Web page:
Funding: European Union’s Horizon 2020 research and innovation programme under the Marie Skłodowska-Curie grant agreement No 813383
Summary of research project:
This PhD project is part of the SeaChanges Innovative Training Network and aims to investigate the role of flatfish in the medieval marine fishing revolution and the development of North Sea flatfish fisheries through the medieval period. Fish consumption around the southern North Sea was largely restricted to freshwater or coastal species until the marine fishing revolution around the 10th/11th century. In this transition people switched to species that had to be caught in the open seas, as seen at archaeological sites dating from the 10th and especially 11th centuries in England and Flanders. The most abundant species overall are herring and cod, however flatfish or Pleuronectiformes seem to have been amongst the first species targeted during the marine fishing revolution. This might be due to their ecology. Certain species of flatfish occur in estuaries, brackish, coastal and marine environments. There are some hypotheses about the drive for people to make this switch to marine species, including a decline of freshwater species, increasing human population, religious traditions, or the opening of a new niche due to technological advances. Until now the flatfish part of this story has been somewhat left aside due to restrictions in identification of Pleuronectiformes bones, while they might hold more information about the precise events and impacts of humans during the transition.
This project has several phases, each with specific techniques and objectives. Firstly, it is necessary to refine taxonomic identifications of species of flatfish occurring in the North Sea and surrounding areas. A traditional comparative osteological study will provide a summary of diagnostic criteria to identify flatfish bones on skeletal elements. A geometric morphometric analysis will be carried out to better identify vertebrae in particular, since there are few characters on these bones that permit easy identification. If successful, this technique can easily be adopted by other people, possibly using an online app, to identify flatfish vertebrae.
Secondly, for skeletal elements that prove too difficult to identify using visual techniques, a molecular approach, called ZooMS, will be used to match an archaeological specimen’s collagen spectrum to a reference library, which has to be collected first using modern samples.
Once most flatfish bones can be identified to species level using visual and/or molecular techniques, stable isotopes will be used to provide information on the habitat where an archaeological specimen has lived and was caught. This is important since some flatfish species can be found in various marine or freshwater environments, and during the marine fish revolution there might have been a switch from the more riverine and estuarine fish to the more open marine waters living fish.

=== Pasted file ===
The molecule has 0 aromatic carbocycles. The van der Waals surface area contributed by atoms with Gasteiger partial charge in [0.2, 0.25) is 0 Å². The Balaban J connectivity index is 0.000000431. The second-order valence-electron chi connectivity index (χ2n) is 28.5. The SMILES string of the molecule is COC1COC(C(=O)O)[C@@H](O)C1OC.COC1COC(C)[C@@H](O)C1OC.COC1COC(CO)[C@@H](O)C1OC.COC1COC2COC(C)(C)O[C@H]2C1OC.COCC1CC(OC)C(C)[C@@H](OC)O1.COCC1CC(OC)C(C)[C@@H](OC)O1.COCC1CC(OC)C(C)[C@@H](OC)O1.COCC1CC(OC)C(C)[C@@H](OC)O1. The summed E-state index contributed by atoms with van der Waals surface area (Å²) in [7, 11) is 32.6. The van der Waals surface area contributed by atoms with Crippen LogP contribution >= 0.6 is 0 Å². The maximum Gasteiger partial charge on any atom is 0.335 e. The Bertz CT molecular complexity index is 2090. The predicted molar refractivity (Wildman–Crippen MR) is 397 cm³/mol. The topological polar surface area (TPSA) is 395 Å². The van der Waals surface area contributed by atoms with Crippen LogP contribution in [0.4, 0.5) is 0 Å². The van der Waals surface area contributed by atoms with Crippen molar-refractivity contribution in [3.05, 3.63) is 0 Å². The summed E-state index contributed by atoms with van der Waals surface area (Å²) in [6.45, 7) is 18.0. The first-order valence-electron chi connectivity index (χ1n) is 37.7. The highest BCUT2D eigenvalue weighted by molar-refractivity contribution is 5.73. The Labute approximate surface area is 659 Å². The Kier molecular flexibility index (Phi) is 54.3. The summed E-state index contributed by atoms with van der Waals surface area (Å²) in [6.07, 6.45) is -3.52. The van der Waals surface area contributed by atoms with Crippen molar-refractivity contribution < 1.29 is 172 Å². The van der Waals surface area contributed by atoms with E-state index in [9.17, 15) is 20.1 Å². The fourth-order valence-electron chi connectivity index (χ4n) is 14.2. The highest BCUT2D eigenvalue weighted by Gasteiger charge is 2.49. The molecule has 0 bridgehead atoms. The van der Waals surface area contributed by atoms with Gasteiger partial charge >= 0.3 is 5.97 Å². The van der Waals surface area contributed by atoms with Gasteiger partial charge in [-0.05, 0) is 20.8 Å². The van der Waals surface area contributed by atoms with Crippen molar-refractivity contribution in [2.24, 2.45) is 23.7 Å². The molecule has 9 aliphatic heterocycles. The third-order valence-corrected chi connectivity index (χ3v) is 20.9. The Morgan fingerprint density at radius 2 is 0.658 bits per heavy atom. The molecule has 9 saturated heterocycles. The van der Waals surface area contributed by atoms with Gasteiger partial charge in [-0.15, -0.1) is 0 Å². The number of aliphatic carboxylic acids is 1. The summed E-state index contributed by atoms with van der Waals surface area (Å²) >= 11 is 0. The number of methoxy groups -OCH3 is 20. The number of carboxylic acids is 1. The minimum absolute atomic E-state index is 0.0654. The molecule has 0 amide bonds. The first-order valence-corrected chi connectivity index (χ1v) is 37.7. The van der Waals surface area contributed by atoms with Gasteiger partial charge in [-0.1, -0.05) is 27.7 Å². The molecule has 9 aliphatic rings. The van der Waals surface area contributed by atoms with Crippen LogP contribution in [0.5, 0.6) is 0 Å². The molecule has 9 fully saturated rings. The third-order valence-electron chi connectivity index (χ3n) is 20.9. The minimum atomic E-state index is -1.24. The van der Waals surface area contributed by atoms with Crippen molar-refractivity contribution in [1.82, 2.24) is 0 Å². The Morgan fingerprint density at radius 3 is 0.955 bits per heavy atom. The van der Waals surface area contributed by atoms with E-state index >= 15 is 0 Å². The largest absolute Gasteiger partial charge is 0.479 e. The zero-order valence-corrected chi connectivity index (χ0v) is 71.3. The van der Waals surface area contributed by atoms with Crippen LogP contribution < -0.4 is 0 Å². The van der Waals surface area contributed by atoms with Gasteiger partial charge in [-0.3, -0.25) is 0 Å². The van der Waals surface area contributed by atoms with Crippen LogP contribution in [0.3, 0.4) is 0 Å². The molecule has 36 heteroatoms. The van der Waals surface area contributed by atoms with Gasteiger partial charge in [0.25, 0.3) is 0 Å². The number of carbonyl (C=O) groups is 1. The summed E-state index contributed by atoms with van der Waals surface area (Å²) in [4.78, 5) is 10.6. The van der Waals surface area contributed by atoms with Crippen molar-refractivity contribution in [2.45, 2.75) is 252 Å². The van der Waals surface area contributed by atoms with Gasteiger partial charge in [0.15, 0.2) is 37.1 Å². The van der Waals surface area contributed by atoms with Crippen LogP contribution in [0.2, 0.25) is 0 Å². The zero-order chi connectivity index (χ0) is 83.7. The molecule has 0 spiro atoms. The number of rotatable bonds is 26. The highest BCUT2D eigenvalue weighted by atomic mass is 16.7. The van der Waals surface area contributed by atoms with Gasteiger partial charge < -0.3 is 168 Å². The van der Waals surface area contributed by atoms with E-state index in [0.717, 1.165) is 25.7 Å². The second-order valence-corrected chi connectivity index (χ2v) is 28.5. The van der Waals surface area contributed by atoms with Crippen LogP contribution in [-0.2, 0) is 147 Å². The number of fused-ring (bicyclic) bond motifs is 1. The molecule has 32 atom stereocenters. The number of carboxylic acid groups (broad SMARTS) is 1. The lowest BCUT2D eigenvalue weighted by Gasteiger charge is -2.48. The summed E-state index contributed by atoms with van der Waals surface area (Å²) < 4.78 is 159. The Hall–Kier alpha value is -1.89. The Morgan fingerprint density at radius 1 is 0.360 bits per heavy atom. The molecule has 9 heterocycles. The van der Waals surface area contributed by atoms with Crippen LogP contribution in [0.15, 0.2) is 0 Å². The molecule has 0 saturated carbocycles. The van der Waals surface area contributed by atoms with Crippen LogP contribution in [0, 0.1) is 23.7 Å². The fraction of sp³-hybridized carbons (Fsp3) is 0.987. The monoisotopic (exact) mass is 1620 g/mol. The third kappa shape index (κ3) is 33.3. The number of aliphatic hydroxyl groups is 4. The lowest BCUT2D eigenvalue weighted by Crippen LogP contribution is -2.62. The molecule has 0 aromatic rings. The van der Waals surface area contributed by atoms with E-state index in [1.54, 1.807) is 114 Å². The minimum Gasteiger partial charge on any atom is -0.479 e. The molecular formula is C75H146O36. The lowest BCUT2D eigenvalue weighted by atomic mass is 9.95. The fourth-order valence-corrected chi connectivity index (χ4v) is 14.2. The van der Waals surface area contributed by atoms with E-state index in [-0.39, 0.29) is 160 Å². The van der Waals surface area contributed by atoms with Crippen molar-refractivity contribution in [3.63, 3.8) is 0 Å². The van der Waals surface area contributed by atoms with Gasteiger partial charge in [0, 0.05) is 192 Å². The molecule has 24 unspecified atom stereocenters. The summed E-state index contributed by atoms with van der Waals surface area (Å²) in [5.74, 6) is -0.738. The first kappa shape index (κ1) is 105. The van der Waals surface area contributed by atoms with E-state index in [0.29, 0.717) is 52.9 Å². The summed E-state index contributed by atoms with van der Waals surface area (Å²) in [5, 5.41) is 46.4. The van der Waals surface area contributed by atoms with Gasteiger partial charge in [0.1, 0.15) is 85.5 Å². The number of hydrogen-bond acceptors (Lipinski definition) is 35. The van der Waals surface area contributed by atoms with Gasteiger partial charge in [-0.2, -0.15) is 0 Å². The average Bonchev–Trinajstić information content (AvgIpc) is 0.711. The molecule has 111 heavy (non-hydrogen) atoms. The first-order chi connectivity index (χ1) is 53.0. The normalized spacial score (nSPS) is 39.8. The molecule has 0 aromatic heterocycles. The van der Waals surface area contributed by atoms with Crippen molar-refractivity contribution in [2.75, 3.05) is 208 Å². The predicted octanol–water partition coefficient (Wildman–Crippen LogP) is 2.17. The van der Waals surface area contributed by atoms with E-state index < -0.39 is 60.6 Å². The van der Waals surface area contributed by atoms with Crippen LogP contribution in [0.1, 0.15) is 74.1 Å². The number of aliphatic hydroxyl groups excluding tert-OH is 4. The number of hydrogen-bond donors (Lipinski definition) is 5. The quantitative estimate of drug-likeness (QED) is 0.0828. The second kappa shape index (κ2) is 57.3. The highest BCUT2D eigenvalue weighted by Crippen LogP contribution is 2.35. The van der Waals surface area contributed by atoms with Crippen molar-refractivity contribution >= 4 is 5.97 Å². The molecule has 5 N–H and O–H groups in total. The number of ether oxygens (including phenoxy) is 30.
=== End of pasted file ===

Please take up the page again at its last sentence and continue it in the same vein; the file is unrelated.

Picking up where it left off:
Finally, sizes and ages using vertebral growth rings will be calculated. From all this, it is possible to reconstruct a timeline, spread over different archaeological sites on both sides of the North Sea, for each species and see how the flatfish fisheries changed through time around the marine fishing revolution.
I am a biologist, with both Bachelor (2011-2014) and Master (2014-2016) degrees from the KU Leuven, Belgium. During my training as a general biologist, I mainly specialized in diversity and evolution, while still getting the necessary knowledge in molecular biology. My main research interest is morphology of vertebrates in an evolutionary context. It was during the Master’s thesis that I got introduced to zooarchaeology. Since previous studies had issues identifying African tilapia fish species, I got the opportunity to improve the osteological identification methods of this group as well as apply these new diagnostic criteria on fish material from a site in Libya.
After graduating in 2016, I got a job at the Royal Museum for Central Africa in Tervuren, Belgium, where I was a research assistant to the MbiSa-Congo project (2017-2019). This is where my career as an ichthyologist started. In this project I worked on the diversity and ecology of African freshwater fish that live in the Congo Basin by writing summative books on fish, doing DNA-analyses, working on conservation policies, and working on some case studies to revise certain taxa.
Thanks to my previous experiences, I can now unravel the mysteries of 1000 year old flatfish bones and what they can tell us about human society during the medieval period around the North Sea.
Dierickx K., Wouters W., Van Neer W., 2017. Comparative osteological study of three species of distinct genera of Haplotilapiini (Cichlidae). Cybium 41: 223-235.
Dierickx K., Hanssens M., Rusuwa B., Snoeks J., 2018. Trematocranus pachychilus, a new
endemic cichlid from Lake Malawi (Teleostei, Cichlidae). Zookeys 743: 153-166.
Van Neer, W., Alhaique, F., Wouters, W., Dierickx K., Gala, M., Goffette, Q., Mariani, G.S., Zerboni, A., di Lernia, S., 2020. Aquatic fauna from the Takarkori rock shelter reveals the Holocene central Saharan climate and palaeohydrography. PLoS ONE 15: e0228588.
Dierickx, K., Snoeks, J., 2020. Protomelas krampus, a new paedophagous cichlid from Lake Malawi (Teleostei, Cichlidae). European Journal of Taxonomy 672: 1-18.
Dierickx K. et al., 2018. Out of sight, out of mind, out of care: on protected areas, fish diversity and its conservation in the Congo Basin. The 2018 Pan African Fish and Fisheries Association Conference, Mangochi, Malawi.
Subject Specific Teacher Training Programme (KU Leuven, Belgium), 2016-2018